Today sterling silver is over $30 an ounce.
You can almost hear the tears and gnashing of teeth of jewelry designers everywhere.
If none of this really means anything, if it’s the first you’ve heard of it, allow me to put it into perspective for you.
These are six beads I bought a week ago, wholesale. The largest is 20mm tall.
They cost me $27. Wholesale.
Two years ago, the beads below, also wholesale, cost me $400. Then, I was shaking my head and half-numb at the cost of $15/ounce. Now? They’d cost me double.
Many of my bracelets have four to five silver beads and a large silver toggle in the mix, so doing the math …..yikes. What are designers who use primarily sterling silver to do? Customers traditionally don’t like change, and switching to plated silver or another metal doesn’t always work.
|The ten year silver price chart.
Why is it so high?
Some say it started when China launched precious metal futures trading in January 2008. Some say it’s due to silver riding the coat tails of gold’s meteoric rise to over $1000/ounce. And of course historically, precious metals go up when the dollar is down.
So what does this mean for jewelry designers?
It means we’re going to have to work even harder to create unique things. Let’s take this financial hit on our supplies as an opportunity to push ourselves creatively. We can continue to use sterling silver, but perhaps less of it. Instead, we can start looking at beads we may never have considered before.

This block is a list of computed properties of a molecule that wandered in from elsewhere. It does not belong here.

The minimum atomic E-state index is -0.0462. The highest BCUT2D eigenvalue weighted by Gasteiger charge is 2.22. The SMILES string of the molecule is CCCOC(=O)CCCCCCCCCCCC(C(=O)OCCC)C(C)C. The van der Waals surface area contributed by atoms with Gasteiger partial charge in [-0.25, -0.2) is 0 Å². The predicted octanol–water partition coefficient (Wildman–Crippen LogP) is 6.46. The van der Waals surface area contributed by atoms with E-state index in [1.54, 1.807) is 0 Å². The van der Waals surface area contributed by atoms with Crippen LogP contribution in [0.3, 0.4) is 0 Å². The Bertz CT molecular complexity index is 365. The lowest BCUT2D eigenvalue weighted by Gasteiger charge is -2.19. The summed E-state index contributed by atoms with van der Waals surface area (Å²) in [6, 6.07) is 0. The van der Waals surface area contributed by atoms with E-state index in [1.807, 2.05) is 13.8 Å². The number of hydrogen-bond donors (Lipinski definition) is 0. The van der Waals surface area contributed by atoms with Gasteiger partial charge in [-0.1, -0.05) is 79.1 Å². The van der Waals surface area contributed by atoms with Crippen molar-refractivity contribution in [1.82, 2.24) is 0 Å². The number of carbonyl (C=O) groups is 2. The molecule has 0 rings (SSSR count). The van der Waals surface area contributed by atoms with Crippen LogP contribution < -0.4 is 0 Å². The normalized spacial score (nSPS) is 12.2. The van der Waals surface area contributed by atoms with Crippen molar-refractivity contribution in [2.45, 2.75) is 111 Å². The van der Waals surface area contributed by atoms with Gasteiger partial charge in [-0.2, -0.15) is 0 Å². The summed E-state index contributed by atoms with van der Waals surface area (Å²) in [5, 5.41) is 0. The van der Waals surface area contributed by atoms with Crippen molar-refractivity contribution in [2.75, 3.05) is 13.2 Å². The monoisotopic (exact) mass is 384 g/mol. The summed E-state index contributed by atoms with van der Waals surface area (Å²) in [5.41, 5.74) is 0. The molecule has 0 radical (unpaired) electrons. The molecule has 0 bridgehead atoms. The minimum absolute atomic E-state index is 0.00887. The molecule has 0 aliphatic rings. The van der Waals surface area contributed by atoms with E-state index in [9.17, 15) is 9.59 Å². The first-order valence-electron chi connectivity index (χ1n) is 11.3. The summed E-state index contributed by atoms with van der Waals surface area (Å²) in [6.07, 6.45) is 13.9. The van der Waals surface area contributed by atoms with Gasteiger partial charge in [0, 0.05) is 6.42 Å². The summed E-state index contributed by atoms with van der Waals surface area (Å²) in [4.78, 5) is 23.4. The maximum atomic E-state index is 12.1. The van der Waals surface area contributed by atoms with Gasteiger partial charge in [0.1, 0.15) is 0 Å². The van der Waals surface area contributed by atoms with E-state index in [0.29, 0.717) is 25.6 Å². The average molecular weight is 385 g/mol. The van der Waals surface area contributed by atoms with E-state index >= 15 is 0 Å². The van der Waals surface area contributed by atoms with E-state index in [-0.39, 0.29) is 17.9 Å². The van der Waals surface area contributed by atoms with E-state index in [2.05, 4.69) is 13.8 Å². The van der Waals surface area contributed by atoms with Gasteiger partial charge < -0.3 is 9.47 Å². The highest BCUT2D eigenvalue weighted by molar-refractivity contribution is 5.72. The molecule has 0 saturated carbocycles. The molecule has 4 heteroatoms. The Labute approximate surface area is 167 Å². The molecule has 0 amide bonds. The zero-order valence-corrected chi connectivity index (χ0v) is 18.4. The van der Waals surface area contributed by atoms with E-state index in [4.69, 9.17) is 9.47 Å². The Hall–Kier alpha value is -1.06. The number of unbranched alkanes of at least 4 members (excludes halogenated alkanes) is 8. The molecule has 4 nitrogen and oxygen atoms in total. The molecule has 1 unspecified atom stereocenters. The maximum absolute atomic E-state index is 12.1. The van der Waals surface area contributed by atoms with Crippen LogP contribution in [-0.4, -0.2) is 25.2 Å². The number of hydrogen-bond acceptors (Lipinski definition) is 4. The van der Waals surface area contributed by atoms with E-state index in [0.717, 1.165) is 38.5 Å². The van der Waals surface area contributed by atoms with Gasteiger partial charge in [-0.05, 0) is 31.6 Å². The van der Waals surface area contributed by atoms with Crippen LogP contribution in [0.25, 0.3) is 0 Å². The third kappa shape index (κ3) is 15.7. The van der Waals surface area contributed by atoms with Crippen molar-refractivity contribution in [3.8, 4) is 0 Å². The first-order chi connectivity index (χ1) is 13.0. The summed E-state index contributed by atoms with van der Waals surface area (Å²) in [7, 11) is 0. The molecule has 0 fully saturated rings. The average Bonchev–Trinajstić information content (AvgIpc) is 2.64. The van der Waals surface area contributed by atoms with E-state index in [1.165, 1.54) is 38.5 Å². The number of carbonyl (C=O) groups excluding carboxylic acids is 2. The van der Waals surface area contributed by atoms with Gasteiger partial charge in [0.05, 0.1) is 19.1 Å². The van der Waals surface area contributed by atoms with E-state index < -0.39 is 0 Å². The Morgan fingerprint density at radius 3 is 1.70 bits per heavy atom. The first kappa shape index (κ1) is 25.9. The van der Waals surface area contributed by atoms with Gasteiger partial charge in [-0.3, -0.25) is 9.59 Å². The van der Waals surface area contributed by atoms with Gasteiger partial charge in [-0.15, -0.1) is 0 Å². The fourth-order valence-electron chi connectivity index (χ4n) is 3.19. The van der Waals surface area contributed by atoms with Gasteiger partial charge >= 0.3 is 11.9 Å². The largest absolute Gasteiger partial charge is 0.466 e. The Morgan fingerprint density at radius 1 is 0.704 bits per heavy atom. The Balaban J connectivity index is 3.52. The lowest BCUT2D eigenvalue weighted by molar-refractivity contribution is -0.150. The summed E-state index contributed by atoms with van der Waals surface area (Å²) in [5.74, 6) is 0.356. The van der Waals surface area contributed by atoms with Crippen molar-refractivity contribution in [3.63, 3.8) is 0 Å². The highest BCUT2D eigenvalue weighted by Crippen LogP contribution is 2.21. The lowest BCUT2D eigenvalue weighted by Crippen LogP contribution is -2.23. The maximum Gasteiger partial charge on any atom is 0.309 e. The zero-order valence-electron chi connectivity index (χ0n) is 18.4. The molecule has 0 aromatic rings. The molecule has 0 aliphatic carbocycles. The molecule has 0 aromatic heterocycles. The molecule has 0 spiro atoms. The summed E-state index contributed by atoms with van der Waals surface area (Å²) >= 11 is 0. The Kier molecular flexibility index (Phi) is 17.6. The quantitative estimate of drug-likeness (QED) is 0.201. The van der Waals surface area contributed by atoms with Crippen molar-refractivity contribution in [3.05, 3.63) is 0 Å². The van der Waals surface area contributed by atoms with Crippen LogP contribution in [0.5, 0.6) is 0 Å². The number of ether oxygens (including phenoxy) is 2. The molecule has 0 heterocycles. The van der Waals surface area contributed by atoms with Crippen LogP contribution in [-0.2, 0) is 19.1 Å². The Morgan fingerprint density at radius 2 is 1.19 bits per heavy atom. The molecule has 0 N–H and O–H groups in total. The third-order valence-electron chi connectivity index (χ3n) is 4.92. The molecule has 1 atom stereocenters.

|bracelet with ceramic, wood, and lampwork glass, sterling silver wire and toggle, linked with steel rings
In some of my jewelry, instead of using the four or five silver beads I used to, I choose a pretty toggle, ONE sterling silver bead, and make the rest of the bracelet REALLY count. The toggle is as important as the beads I choose, and focusing on it as part of the whole, making sure it blends with the entire design, is even more important now.
While my customers have been slow to accept copper and brass (which pains me, as there are so. very. many. gorgeous options out there), I’ve found that by mixing it in slowly with my usual style, it’s started to be picked up more often. If you’re meeting resistance to switching metals, adding things in slowly while continuing to use your regular elements (lampwork glass, polymer clay, ceramic) might be a good way to introduce these versatile, beautiful options.
Two years ago, I thought, “Surely this can’t last!” And yet here we are. In 1980, sterling silver rose to an all-time high of $49.45 an ounce. I certainly hope we’re not headed there. HOWEVER — I do believe that we as designers are creative enough and resourceful enough to make the most of this. We can not only educate our buyers as to why certain pieces now cost more, but can attract customers with our new-found creativity born of necessity.
So look at this high rise in sterling silver cost as a challenge to you to work outside your comfort zone. Look at your beads in an entirely new way. Discover new metals. Investigate steel, pewter, and aluminum for a silver color, and view copper and brass with a new eye. Look at your toggles and clasps not merely as a way to close a piece, but as an integral part of your design.
How have you been dealing with the high rise in the cost of sterling silver?